Articles / On Writing

Quick Tips: Avoid The Rut

of Thesis Statement Writing

 

A few years ago I was helping out in one of the fourth grade classes at my local elementary school. The teacher instructed the students on how to write a paragraph. Part of my job was to help these students organize their ideas and correct their mistakes. A match made in heaven, right? The teacher passed out the four-square method of writing, and began teaching the very basic model of thesis statement writing. This visual method for students to learn about constructing paragraphs was wonderful and something I don’t remember learning as a kid. I’m sure I learned the basic concepts of paragraph construction because my teachers seemed to give me a passing grade for my essays.

Four Square Writing Method

The refresher course that day as I helped out the fourth grade served as a reminder that most of us were taught how to organize our ideas as we write. Once we hone our skills with the paragraph, we move up to the essay, and on to research papers, thesis papers, and beyond. This simple model we learn in grade school expands to become thesis statement writing and allows us to present complex ideas with all the pros and cons to argue our point.

So what’s the problem with thesis statement writing? Nothing, unless you’re writing fiction.  Using the thesis statement tells the reader what’s to come. It tells the reader what the paragraph is about, leaves no mystery, and is generally boring. For example, take this thesis statement paragraph:

Marianne hated the rain. It made her normally cheerful one-mile walk to her apartment an arduous chore. Her hair frizzed, her shoes squeaked, and her glasses always fogged up.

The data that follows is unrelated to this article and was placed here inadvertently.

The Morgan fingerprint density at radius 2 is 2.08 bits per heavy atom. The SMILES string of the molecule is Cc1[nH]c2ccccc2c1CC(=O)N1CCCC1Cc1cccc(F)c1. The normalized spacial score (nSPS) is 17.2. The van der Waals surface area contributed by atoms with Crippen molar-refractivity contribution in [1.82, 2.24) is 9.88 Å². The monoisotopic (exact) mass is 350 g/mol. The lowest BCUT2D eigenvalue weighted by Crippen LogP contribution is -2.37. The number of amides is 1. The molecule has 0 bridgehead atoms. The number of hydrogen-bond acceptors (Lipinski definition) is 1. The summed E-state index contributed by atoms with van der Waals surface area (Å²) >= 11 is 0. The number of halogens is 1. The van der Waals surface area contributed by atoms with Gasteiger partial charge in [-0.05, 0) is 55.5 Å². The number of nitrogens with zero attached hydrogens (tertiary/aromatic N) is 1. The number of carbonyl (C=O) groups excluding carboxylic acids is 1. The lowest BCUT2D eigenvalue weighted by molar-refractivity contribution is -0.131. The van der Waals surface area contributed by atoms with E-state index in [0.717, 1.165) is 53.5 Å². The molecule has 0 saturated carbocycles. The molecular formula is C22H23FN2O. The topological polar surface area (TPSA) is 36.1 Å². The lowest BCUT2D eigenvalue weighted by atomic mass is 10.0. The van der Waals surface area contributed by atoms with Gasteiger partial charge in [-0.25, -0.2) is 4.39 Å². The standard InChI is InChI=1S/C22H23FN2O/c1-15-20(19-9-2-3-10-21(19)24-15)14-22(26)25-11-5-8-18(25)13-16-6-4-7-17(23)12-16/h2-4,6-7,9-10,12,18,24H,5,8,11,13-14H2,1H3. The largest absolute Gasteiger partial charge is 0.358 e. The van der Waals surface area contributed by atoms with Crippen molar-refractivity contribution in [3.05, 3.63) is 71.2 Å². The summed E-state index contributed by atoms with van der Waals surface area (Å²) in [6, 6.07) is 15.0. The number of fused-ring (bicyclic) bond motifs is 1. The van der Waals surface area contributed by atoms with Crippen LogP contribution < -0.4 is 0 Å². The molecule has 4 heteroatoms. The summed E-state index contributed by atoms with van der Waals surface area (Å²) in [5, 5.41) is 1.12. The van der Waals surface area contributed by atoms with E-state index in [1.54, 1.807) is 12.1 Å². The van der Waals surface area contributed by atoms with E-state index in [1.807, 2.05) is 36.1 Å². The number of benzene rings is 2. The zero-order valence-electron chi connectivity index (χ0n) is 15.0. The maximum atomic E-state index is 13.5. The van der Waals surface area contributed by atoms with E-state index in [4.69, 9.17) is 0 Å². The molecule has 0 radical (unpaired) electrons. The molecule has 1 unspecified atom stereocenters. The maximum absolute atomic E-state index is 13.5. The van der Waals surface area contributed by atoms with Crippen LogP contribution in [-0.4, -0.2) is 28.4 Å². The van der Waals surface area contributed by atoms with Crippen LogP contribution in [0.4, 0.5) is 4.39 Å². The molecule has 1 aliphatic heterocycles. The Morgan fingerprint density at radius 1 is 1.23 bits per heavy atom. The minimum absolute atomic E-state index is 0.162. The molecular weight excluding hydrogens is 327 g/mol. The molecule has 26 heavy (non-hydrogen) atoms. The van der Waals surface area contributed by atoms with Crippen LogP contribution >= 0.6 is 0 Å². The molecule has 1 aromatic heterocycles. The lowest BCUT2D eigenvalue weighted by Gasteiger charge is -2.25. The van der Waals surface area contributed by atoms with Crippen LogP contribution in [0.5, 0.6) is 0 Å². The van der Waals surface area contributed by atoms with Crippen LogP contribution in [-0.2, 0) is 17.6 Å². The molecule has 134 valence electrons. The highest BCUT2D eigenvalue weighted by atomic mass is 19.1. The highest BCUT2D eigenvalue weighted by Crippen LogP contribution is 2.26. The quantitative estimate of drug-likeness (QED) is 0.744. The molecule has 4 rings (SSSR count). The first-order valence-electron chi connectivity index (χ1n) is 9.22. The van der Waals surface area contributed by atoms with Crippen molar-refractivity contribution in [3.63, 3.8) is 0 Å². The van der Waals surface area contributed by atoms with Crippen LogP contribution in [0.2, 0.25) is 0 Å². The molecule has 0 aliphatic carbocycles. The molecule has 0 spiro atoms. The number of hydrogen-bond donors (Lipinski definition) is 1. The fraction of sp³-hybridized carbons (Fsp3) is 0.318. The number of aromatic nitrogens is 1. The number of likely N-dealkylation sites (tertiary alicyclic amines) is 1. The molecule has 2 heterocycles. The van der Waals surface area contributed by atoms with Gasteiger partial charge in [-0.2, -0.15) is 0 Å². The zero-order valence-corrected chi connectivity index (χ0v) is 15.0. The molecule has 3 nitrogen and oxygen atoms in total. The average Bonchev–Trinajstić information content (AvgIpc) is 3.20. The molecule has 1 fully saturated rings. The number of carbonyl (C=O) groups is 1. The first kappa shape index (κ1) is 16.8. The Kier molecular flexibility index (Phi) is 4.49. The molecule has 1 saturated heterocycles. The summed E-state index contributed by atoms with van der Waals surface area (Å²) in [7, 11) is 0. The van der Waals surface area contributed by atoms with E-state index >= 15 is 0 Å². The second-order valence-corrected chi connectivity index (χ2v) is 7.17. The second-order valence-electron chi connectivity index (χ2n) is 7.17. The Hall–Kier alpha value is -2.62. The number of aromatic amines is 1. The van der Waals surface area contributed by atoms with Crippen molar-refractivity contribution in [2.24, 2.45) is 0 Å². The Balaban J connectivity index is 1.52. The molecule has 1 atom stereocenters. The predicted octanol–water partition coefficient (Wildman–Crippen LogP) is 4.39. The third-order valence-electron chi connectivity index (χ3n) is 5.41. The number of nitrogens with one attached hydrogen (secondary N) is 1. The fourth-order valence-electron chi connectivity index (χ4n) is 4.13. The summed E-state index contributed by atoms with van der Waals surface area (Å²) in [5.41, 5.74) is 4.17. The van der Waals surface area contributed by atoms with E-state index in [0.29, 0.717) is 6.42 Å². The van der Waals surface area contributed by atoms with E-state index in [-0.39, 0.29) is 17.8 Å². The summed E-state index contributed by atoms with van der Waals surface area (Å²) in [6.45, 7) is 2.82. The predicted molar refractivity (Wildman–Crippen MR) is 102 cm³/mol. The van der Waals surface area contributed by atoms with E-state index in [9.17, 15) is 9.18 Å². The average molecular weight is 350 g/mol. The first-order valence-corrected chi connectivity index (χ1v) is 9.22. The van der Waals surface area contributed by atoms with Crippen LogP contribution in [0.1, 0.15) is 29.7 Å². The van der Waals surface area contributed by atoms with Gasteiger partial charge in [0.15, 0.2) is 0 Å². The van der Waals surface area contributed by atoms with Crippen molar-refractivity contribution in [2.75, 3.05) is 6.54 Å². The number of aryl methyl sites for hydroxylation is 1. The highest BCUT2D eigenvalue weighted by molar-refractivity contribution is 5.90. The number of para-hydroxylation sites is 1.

In this sentence, the thesis statement is “Marianne hated the rain.” What follows next are all the reasons or arguments to prove the thesis statement.

Instead of telling the reader Marianne hates the rain, show it.

The first drop landed on Marianne’s scalp where her hair naturally parts. It veered off and swirled around the crown of her head. Maybe it was a just teaser, but she picked up her pace. She stopped for the light and caught the next drop on the lens of her glasses. She cleaned it off using the bottom of her blouse and hoped she didn’t scratch the lens. The light changed and she hurried across the street. The faster she walk, the more it rained. She knew this tune. In three more blocks, her blouse would stick to her back. At five blocks, her feet would slip around like wet seals in her strappy sandals. At eight blocks, the hairdo she’d spent all morning on to look extra nice for Mark in accounting would look more like a poodle’s after a wash and fluff.

“Marianne! Do you need a ride?”

“Hello, Mark.”

While this paragraph is full of information, it sets the scene and it doesn’t feel as if I’m giving my readers a list of facts. The idea here is to give bits and pieces about the character that shows how much she dislikes getting caught in the rain. Reveal things slowly and don’t reveal too much, too soon. Do you use thesis statements in your writing? What have you done to eliminate it from your manuscript? Please share your experience in the comments. Now, go write something!


Comments

  1. Great way to describe telling vs. showing, Janine! I’ll be sharing this!

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